From dipping into Amul tins, to collaborating with pastoralists to make cheese in Gujarat – 90s kid, and Käse co-founder, Namrata Sunderesan tells us about her journey with cheese.
Namrata Sunderesan’s mother would often reach for the round tin of processed Amul cheese in her kitchen, only to realise that it was empty.
“I was a child who experimented with food,” says Sunderesan. “And I enjoyed making breakfast for my mom, so noodle-and-cheese cutlets for her it was.” As a very young, very adventurous cook, she would combine cooked instant noodles with chopped aromatics – onions, coriander leaves, green chillies – then add boiled potatoes and cheese to make little patties which would then be fried. “Try it, they’re yum!” she says.
When she was a child, her family would get their beloved, precious tins of industrial cheese from the army canteen, via a friend whose father was in the services. “Of course there was only one cheese then,” she says.
For the last six years, Sunderesan has been producing artisanal, ethical, ‘clean’ cheese in several varieties using milk sourced from local producers. She is the co-founder of Chennai-based Käse Cheese.
Käse offers classic European-style cheese, from spreadable to semi-hard aged varieties; cheese infused with familiar local flavours like methi and saunf; vineyard-inspired cheeses in collaboration with Fratelli Wines; cheese platters; condiments and crackers to pair with Käse cheese; and workshops, events and classes, where curious customers can learn about fermentation, or merely come in for a tasting. Käse also collaborates with pastoralists in Gujarat, India’s original dairy state, to make cheese from their excess sheep and goat milk.
“As a producer, I find it very exciting that cheesemaking is a form of preservation, something we have done regularly for centuries,” says Sunderesan. “Cheese is no plain Jane, it is a blank canvas, and so we like to dress it up. We haven’t stopped playing with flavour – we use turmeric, rose, lavender, and it really amps it up.”
Even so, the most common question Käse gets from newer customers is, ‘How do I eat it?’ Sunderesan tells them, “It’s cheese, just eat it! People find it hard to think beyond pasta and sandwiches, they don’t see it as a standalone thing.” To this end, she enjoys doing pairing events that might open minds and palates. “Pairing cheese with coffee is a new thing,” she notes.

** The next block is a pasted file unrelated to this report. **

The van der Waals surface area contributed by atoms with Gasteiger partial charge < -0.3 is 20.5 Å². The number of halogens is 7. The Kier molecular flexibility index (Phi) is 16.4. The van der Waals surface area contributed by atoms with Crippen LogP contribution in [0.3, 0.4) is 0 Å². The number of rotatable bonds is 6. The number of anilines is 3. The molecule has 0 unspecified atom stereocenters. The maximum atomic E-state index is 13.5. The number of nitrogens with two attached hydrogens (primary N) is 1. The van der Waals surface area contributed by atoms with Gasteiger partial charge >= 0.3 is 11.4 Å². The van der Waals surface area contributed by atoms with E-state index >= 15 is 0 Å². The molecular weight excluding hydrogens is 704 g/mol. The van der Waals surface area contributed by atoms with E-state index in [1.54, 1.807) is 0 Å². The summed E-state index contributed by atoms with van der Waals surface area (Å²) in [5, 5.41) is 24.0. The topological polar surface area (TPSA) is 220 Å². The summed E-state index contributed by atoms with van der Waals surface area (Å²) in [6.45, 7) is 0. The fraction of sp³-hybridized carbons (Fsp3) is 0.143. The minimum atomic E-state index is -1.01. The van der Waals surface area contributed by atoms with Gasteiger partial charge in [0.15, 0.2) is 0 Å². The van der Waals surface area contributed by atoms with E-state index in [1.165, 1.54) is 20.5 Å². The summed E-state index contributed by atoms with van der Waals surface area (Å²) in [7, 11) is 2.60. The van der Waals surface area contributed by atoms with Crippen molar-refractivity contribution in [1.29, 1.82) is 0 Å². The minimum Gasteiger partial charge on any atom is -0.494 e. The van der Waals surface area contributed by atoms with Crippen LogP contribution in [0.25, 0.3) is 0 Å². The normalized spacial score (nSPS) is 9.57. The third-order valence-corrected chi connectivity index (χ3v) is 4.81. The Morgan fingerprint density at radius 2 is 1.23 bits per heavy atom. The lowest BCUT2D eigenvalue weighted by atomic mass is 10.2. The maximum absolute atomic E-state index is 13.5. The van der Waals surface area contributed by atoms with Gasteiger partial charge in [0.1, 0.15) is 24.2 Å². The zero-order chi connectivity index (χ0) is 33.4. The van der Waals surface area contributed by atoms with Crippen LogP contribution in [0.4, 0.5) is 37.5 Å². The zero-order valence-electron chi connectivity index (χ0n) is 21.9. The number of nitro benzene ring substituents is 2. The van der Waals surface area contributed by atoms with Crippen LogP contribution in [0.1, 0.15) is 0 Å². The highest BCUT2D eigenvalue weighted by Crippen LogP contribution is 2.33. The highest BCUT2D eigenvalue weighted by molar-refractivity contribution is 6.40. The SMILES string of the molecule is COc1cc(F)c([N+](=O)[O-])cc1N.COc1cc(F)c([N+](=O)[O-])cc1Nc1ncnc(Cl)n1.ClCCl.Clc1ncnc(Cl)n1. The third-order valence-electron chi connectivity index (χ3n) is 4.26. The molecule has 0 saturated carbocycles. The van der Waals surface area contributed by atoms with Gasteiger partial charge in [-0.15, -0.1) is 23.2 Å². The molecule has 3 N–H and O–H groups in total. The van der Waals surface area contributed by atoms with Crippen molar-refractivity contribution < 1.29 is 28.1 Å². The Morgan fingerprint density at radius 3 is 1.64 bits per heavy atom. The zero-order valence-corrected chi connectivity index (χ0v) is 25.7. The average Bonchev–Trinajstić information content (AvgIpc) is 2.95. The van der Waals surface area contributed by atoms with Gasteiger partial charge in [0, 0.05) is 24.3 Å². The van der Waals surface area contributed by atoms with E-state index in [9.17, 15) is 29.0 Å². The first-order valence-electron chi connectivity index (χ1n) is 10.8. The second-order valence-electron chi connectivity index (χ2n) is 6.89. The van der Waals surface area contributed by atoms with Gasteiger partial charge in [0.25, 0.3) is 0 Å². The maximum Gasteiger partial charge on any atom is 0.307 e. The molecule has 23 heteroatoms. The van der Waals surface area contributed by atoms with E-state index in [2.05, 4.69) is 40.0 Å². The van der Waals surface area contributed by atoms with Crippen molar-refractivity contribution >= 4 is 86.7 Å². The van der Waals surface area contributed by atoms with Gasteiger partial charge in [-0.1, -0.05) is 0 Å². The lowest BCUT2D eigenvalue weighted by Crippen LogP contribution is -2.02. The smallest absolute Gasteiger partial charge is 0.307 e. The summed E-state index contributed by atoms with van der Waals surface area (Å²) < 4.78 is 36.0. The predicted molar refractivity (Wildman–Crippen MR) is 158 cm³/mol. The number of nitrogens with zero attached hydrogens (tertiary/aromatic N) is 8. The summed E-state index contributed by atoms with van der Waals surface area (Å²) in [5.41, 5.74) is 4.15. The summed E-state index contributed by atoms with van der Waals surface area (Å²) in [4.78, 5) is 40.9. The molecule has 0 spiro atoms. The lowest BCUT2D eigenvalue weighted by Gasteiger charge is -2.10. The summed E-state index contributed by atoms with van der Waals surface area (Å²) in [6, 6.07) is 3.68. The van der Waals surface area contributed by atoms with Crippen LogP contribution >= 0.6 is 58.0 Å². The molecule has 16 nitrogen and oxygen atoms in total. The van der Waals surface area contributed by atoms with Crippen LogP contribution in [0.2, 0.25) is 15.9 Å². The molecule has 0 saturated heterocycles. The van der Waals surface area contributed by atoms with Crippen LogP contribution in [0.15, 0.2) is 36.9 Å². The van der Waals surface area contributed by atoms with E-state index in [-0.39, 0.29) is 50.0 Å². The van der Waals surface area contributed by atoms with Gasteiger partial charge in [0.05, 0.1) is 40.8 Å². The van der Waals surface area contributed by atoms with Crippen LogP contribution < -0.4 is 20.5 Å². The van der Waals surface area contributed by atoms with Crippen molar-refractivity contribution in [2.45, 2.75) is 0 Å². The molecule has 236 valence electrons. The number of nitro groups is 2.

To play with the versatility of cheese, for enthucutlet, we used Käse’s pecorino to make a snack we loved in the 90s – puffy, crunchy, addictive ‘cheeslings’. As an ode to the cola floats we all loved then, we have used Käse’s fresh chèvre to make a goat cheese ice cream and orange soda float – a sophisticated throwback to a sticky, sugary drink we delighted in as kids.
Sunderesan remembers the summers of the late 90s making floats for her friends and family. She plans to get her 13-year-old niece to try our version. “If she likes it, I’ll be very happy,” she says.
Here our our favourite Kase Cheese Recipes
Goat Cheese Ice Cream Float
Tools and equipment: Electric hand beater
Prep time: 10 minutes
Freezing time: 4 hours
150 gms Kase Goat cheese, at room temperature
300 gms sweetened condensed milk
1 tsp vanilla extract
250 ml whipping or double cream
1 bottle Fanta, chilled
- In a bowl, whip the cheese, condensed milk, and vanilla extract.
- In another bowl, use a hand mixer and whip the cream until it is stiff. This should take three to four minutes.
- Add the whipped cream to the cheese mix and combine well.
- Chill this mixture in the freezer for four hours.
- In a glass, pour the chilled Fanta and then add a scoop of goat cheese ice cream. Serve immediately.
Tools and equipment: Grater, Rolling pin, and Frying pan
Prep time: 20 minutes
Cooking time: 5 minutes
40 gms Kase Pecorino cheese, grated
100 gms all-purpose flour (maida)
40 gms salted butter (chilled or softened)
40 ml milk
1 tsp baking soda
Oil, for deep frying
- In a bowl, mix all-purpose flour, cold butter, grated Pecorino cheese, milk, and baking soda. Knead the dough until the mixture becomes a collective ball.
- Let the ball rest for about 10 minutes.
- Dust a handful of flour on a board. Place the dough ball on the board and roll it out thin using a rolling pin.
- Cut the dough into small diagonal pieces, like a barfi.
- Heat oil in a pan on medium flame. Once hot, fry seven to ten of the cheeslings at a time, for 30 to 40 seconds on each side.
- Once all of them are fried, serve hot. The cheeslings can be stored in an airtight container for a week.